Surely you've heard the reviews of Independence Day (ID4). If you haven't,
they go something like this:
blah blah blah
silly story and melodramatic performances
blah blah blah
Ed Wood didn't know how good he had it
How do movie critics do it? As many films as they pan each week, it's a wonder
the mortality rate in the industry isn't on par with a Friday the 13th sequel
The truth is that the movie is a little on the broad scale, as most science
fiction movies are. The action sequences are huge and visually stunning, the
acting is over the top in line with a plot that deals with potential Armageddon,
and the writing is a little more than fantastical.
Welcome to the world of Hollywood. If you don't like it, read a book.
Critiques of the film aside, this is exactly the sort of movie for which home
theaters were designed. Huge aerial battles, bone-shaking sound design, perfectly
blended effects, and a manipulative but adrenaline-pumping plot about the end
of the world as we know it. This is why we have DVD.
Independence Day is also a perfect example of what the DVD medium represents
in potential. The technology allows for not only a sharper video and audio image,
with more data storage space for both, but also extra features, initially ignored
by the studios. While too many DVD releases echo their video counterparts with
a strict playing of the film and perhaps a theatrical trailer, this one has
a complete second disc full of supplemental material, making it a great buy
for even the casual fan.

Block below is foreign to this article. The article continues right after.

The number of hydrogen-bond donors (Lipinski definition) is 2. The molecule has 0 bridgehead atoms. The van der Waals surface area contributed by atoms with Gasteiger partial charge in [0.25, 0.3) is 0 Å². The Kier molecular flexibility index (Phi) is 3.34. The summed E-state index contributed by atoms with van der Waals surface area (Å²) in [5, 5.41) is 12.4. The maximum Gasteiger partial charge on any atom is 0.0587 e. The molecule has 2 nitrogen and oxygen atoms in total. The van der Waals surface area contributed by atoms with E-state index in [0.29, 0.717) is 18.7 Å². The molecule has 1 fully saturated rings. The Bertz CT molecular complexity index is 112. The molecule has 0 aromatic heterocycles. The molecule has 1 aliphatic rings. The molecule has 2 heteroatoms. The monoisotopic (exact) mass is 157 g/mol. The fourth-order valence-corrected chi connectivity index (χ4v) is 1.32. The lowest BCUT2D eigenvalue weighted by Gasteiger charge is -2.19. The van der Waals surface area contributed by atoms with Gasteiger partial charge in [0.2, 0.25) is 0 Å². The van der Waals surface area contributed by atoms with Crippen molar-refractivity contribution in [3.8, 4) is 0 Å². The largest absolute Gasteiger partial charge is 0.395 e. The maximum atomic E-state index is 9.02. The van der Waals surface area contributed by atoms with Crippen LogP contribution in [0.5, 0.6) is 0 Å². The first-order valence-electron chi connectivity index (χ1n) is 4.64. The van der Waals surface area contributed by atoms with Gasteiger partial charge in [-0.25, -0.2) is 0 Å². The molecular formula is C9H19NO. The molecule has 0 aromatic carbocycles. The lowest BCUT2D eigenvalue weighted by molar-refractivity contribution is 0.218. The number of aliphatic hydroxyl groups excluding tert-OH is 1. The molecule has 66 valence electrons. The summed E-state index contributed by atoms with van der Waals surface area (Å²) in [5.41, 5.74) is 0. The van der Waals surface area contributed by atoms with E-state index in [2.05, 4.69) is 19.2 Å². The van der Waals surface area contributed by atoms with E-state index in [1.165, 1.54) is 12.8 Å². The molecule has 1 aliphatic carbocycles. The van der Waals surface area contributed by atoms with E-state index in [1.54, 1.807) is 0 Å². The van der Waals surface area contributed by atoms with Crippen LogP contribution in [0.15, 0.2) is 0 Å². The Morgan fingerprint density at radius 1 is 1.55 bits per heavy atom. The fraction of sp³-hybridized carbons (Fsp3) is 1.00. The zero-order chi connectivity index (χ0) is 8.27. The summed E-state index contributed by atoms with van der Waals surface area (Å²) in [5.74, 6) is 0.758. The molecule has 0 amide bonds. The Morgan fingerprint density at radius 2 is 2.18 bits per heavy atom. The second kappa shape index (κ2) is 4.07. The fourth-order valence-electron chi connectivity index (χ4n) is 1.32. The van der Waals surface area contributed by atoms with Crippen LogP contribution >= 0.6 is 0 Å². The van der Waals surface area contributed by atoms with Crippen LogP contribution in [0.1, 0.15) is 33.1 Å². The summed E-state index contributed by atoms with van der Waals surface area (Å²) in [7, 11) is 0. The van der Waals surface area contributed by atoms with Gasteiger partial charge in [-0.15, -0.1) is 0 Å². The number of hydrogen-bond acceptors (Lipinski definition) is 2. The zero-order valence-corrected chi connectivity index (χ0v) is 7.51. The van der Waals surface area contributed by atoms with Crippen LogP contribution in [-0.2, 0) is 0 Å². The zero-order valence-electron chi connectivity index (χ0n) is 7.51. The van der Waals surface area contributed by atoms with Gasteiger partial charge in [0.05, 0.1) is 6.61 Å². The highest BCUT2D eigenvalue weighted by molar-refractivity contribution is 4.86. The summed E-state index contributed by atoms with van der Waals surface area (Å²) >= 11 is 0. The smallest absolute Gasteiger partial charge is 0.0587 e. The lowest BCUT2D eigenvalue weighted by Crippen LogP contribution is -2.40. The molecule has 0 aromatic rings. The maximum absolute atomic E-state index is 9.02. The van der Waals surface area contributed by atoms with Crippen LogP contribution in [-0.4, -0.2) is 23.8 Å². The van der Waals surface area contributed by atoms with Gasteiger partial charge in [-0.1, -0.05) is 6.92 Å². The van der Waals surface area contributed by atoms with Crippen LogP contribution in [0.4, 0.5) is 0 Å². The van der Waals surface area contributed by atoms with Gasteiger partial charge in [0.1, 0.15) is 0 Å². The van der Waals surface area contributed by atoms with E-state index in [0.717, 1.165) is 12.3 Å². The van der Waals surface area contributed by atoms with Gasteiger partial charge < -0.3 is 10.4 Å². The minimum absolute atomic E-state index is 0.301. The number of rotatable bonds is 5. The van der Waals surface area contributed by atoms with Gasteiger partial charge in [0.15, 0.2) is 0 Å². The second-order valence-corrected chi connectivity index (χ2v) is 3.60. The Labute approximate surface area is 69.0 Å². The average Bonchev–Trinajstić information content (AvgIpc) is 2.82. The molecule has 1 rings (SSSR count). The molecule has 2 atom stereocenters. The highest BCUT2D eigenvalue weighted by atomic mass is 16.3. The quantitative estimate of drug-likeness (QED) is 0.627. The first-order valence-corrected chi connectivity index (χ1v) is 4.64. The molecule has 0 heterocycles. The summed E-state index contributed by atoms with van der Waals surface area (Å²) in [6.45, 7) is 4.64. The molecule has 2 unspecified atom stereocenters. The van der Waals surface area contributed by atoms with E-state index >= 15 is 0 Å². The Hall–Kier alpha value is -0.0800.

The film itself was mastered for home video in THX, providing the ultimate
in audio and visual quality in today's potential. With a good home theater set-up
?- or even a not-so-great one, such as mine -- the experience is immersive.
Very few DVDs have taken the movie-watching experience this deep, and it's stunning
There are also an additional nine minutes recut into the film (though the
option is provided to view the original cut). Frankly, these nine minutes weren't
essential to the film, and aren't missed on another viewing, though hardcore
fans might appreciate the extra footage. There's also the alternate scene featuring
Randy Quaid's suicide run on the mothership - in a biplane. While the scene
was discarded because having a biplane keeping up with squads of modern-day
military fighters was too much, it is a nice look at an alternate idea.
There are also three featurettes included, totaling an extra eighty minutes
of material. The making-of special is a great watch, although the "mockumentary"
is too often self-indulgent, and the HBO "Behind the Scenes" hosted
by Jeff Goldblum is bland, at best. Additionally, the film can be viewed with
one of two commentaries, either by director Roland Emmerich and producer Dean
Devlin, or special effects wizards Volker Engel and Doug Smith. The latter is
easily the stronger of the two, although having so many illusions revealed hurts
later viewings of the film.
No, ID4 is not a future classic, nor will it be remembered as a milestone
in filmmaking. It is, however, a fun romp in the speculative fiction playground,
and an absolute must for DVD aficionados. If you allow it, the spectacular production
will swallow you and leave you wanting more.